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Natural Incubation and Broody Hen Management Practices in Barishal District, Bangladesh

Natural Incubation and Broody Hen Management Practices in Barishal District, Bangladesh

Farhana Binte Zalal, Prodip Kumar Sarkar*, Mahbuba Sultana, M H Kawsar, Swapon Kumar Fouzder 

Department of Poultry Science, Faculty of Animal Science and Veterinary Medicine, Patuakhali Science and Technology University, Khanpura, Babuganj, Barishal-8210, Bangladesh.

*Correspondence | Prodip Kumar Sarkar, Department of Poultry Science, Faculty of Animal Science and Veterinary Medicine, Patuakhali Science and Technology University, Khanpura, Babuganj, Barishal-8210, Bangladesh; Email: prodip_bau@pstu.ac.bd 

ABSTRACT

Family poultry production greatly depends on clutch size, the number of eggs per clutch, and the incubation success. After laying a clutch of eggs, the broody hen sits on the eggs and incubates them to get chicks. The study was carried out to know the natural incubation and broody hen management practices in the selected areas of Barishal district, Bangladesh. We randomly selected 150 farmers (50 broody hens/Upazila) practicing natural incubation from three Upazilas in the Barishal district. The results show that mainly females (93.3%) were engaged in family poultry production and they used indigenous hens to incubate eggs. An average egg number per clutch was 12.6 and farmers set 12.3 eggs per broody hen for incubation purposes. The hatching egg weight was 37.3 g with egg hatchability of 87.9%. We found a significantly low body weight of broody hens after egg incubation. A high percentage of farmers (42%) preferred the spring season compared to the summer and rainy seasons to incubate eggs. For the selection of broody hens, 66.7% of farmers preferred hens aged 1-2 years. We did not find noticeable significant differences in parameters among the three Upazilas. Although egg hatchability by broody hens was high, major farmers (82.7%) did not practice creep feeding which is important for a high chick growth rate and quick return of hens to start egg-laying again after the incubation period. The chick viability rate after one month was also low (63.7%) which might be due to faulty management practices. In these circumstances, proper training of farmers, management of poultry accordingly with a balanced diet, and creep feeding to chicks may improve overall poultry production in rural areas.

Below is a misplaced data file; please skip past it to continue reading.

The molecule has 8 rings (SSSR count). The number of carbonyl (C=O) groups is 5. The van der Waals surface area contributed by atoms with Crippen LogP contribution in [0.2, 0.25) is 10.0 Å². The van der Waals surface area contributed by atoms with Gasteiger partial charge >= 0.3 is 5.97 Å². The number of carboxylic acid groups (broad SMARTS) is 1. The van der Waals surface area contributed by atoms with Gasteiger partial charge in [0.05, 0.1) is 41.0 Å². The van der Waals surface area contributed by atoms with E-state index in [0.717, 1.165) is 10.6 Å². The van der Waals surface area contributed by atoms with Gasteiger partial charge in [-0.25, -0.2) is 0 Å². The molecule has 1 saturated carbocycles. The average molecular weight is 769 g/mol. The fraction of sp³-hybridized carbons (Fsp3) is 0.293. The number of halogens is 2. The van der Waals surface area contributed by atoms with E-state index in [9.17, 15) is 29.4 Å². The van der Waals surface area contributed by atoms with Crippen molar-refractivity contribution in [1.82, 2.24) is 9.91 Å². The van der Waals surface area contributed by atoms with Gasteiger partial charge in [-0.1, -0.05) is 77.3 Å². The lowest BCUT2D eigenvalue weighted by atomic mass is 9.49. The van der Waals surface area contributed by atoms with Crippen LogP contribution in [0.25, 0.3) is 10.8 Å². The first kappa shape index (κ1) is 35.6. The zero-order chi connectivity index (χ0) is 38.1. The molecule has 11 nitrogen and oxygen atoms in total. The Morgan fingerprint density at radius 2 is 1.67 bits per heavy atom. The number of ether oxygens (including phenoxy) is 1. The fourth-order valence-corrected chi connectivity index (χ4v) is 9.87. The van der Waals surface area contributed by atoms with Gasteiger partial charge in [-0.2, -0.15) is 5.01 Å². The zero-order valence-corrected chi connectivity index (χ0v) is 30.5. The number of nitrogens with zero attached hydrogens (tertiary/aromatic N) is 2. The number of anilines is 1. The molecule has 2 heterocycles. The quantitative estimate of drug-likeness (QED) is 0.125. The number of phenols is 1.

Keywords | Broodiness, Chick rearing, Egg incubation, Hatching eggs, Management 

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Advances in Animal and Veterinary Sciences

June

Vol. 12, Iss. 6, pp. 994-1205

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